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Parent and family perspectives on home-based newborn care practices in lower-income countries: a systematic review of qualitative studies
  1. Alessandra N Bazzano1,
  2. Erica Felker-Kantor1,
  3. Shalini Eragoda1,
  4. Aiko Kaji1,
  5. Raquel Horlick2
  1. 1 Global Community Health and Behavioral Sciences, Tulane University School of Public Health, New Orleans, Louisiana, USA
  2. 2 Howard Tilton Memorial Library, Tulane University, New Orleans, Louisiana, USA
  1. Correspondence to Dr Alessandra N Bazzano; abazzano{at}tulane.edu

Abstract

Objectives To understand family and parent perspectives on newborn care provided at home to infants in the first 28 days of life, in order to inform behavioural interventions for improving care in low-income countries, where the majority of newborn deaths occur.

Design A comprehensive, qualitative systematic review was conducted. MEDLINE/PubMed, Embase and Cumulative Index of Nursing and Allied Health databases were systematically searched for studies examining the views of parents and family members on newborn care at home. The search period included all studies published from 2006 to 2017. Studies using qualitative approaches or mixed-methods studies with substantial use of qualitative techniques in both the methods and analysis sections were included. Studies meeting the inclusion criteria were extracted and evaluated using Critical Appraisal Skills Programme guidelines. Following the initial selection and appraisal, barriers and facilitators to recommended care practices across several domains were synthesised.

Results Of 411 results retrieved, 37 met both inclusion and quality appraisal criteria for methodology and reporting. Geographical representation largely reflected that of newborn health outcomes globally, with the majority of studies conducted in the region of Sub-Saharan Africa and South Asia. Specific barriers and facilitators were identified among a range of domains including: cord care, drying and wrapping, thermal control, skin to skin contact, hygiene, breast feeding, care-seeking for illness, and low birthweight recognition. Cross cutting facilitators, common to all domains were evident and included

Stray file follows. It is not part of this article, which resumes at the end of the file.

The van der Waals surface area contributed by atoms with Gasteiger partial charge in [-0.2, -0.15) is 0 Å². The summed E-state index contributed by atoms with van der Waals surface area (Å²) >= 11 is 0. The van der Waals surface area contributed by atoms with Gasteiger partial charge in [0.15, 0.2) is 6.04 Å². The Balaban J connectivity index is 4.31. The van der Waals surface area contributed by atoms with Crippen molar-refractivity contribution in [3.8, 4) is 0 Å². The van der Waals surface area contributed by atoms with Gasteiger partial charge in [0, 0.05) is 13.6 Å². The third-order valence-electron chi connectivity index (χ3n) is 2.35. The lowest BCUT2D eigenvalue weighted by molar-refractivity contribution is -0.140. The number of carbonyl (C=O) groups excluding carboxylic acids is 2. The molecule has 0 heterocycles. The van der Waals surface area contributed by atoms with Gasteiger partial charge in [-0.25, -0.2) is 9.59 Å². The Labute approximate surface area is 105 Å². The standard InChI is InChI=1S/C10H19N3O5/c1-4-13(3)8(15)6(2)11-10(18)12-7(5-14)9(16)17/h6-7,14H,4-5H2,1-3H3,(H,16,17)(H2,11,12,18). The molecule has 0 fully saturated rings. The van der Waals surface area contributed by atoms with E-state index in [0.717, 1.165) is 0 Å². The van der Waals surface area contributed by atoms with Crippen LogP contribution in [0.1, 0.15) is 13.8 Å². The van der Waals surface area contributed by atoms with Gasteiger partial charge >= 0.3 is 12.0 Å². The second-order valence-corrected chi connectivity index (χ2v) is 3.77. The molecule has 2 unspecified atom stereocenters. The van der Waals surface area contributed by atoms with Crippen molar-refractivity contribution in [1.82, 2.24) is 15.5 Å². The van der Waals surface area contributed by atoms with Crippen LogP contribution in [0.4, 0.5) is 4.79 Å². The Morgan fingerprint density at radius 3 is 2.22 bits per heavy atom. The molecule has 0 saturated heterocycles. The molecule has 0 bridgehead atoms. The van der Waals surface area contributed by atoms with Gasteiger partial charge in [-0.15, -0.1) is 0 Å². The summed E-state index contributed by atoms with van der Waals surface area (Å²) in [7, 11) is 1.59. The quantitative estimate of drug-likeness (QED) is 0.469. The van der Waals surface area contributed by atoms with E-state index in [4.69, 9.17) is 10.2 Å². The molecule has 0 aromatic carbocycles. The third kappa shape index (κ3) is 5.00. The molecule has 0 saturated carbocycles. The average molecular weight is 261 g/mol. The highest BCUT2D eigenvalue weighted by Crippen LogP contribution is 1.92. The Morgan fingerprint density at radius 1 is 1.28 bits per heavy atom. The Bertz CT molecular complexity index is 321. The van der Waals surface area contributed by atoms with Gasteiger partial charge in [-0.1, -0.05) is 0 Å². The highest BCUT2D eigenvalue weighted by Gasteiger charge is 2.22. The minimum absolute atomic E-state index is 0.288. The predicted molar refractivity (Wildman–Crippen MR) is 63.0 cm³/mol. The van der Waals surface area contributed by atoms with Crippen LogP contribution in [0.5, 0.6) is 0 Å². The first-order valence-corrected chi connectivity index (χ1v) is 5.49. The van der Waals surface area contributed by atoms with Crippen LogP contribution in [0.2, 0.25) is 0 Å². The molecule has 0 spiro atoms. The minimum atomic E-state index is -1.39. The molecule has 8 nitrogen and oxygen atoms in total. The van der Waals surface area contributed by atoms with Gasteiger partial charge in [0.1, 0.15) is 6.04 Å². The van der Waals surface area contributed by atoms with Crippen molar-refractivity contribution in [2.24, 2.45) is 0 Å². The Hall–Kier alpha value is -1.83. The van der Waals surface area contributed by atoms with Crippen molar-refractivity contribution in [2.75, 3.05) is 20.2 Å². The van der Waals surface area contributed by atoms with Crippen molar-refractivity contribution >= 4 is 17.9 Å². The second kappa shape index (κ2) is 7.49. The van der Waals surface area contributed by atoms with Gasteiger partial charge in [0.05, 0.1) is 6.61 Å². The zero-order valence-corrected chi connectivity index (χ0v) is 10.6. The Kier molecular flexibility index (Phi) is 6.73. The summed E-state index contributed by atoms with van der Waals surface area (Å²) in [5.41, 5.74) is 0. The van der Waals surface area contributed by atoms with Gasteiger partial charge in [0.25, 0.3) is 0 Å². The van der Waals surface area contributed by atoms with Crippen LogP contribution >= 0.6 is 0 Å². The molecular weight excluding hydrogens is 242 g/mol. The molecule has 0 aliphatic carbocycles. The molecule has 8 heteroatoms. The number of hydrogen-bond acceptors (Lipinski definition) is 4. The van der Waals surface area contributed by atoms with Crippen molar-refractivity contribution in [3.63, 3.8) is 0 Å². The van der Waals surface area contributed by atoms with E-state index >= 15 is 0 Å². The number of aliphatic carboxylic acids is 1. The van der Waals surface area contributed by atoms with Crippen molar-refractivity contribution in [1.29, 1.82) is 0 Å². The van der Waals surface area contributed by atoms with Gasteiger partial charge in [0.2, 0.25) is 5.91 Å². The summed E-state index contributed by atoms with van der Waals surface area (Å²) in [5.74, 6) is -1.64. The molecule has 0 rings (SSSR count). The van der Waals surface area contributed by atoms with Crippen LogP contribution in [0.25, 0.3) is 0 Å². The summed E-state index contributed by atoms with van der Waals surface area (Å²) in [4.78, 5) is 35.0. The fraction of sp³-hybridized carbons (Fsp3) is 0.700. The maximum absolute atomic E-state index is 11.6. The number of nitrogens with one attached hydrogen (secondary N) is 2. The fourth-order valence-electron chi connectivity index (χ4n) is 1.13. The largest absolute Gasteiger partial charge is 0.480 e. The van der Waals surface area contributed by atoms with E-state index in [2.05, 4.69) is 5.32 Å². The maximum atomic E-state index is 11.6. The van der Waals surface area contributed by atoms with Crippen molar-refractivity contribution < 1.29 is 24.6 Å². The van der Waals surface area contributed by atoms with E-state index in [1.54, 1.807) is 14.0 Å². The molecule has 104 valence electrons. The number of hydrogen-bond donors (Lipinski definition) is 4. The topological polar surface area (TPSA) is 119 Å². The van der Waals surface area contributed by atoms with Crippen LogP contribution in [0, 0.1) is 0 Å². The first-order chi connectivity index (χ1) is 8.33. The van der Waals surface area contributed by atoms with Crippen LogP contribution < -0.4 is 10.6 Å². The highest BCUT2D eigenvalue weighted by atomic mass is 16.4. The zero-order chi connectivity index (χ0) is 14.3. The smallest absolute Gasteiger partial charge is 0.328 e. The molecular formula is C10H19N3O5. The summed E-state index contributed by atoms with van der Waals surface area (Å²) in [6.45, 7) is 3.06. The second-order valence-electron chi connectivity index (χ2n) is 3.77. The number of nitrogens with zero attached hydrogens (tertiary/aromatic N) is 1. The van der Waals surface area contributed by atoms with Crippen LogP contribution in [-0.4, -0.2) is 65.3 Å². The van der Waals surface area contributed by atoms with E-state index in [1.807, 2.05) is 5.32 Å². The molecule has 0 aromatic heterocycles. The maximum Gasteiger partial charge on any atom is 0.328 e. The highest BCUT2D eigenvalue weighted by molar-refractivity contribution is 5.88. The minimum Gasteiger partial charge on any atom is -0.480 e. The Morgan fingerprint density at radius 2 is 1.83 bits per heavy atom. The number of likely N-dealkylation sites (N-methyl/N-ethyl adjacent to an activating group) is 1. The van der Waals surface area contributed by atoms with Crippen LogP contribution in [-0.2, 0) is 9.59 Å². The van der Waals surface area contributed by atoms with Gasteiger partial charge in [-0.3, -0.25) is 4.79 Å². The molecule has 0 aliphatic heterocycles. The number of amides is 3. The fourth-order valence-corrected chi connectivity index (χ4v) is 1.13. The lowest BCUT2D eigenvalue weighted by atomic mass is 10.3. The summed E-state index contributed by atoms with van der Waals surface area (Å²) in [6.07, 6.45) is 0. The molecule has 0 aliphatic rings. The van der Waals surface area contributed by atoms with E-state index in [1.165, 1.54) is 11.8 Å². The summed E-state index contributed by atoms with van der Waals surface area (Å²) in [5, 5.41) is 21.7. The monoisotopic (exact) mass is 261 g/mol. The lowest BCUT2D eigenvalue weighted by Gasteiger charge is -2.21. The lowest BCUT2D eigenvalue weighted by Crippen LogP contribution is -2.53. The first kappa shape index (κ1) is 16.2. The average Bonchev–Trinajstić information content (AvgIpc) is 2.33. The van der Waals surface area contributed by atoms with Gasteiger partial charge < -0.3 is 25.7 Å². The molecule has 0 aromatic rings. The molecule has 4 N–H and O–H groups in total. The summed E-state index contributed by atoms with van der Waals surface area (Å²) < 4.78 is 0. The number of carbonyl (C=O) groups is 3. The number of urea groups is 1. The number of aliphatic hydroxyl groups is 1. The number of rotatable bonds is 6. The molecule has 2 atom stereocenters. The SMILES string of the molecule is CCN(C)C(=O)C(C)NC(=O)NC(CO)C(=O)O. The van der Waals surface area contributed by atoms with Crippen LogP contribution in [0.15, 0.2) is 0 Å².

delivery at a health facility, inclusion of female relatives in care counselling, lower healthcare costs, and exposure to newborn care behaviour change messaging in the community.

Conclusions When designing behavioural interventions to address newborn mortality at scale, policy-makers and practitioners must include barriers and facilitators important to families in low-income settings.

PROSPERO registration number CRD42016035674.

  • infant, newborn
  • postnatal care
  • qualitative research
  • care seeking
  • Cambodia

This is an open access article distributed in accordance with the Creative Commons Attribution Non Commercial (CC BY-NC 4.0) license, which permits others to distribute, remix, adapt, build upon this work non-commercially, and license their derivative works on different terms, provided the original work is properly cited, appropriate credit is given, any changes made indicated, and the use is non-commercial. See: http://creativecommons.org/licenses/by-nc/4.0/.

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Footnotes

  • Contributors Conception and design of the work: ANB, RH. Data collection: ANB, AK, EFK, RH. Data analysis and interpretation: ANB, AK, EFK. Drafting the article: ANB, AK, EFK, SE, RH. Critical revision of the article: ANB, AK, EFK, SE, RH. Final approval of the version to be published: ANB, AK, EFK, SE, RH.

  • Funding The authors have not declared a specific grant for this research from any funding agency in the public, commercial or not-for-profit sectors.

  • Competing interests None declared.

  • Provenance and peer review Not commissioned; externally peer reviewed.

  • Data sharing statement All data came from published articles available from electronic databases which are openly accessible.

  • Patient consent for publication Not required.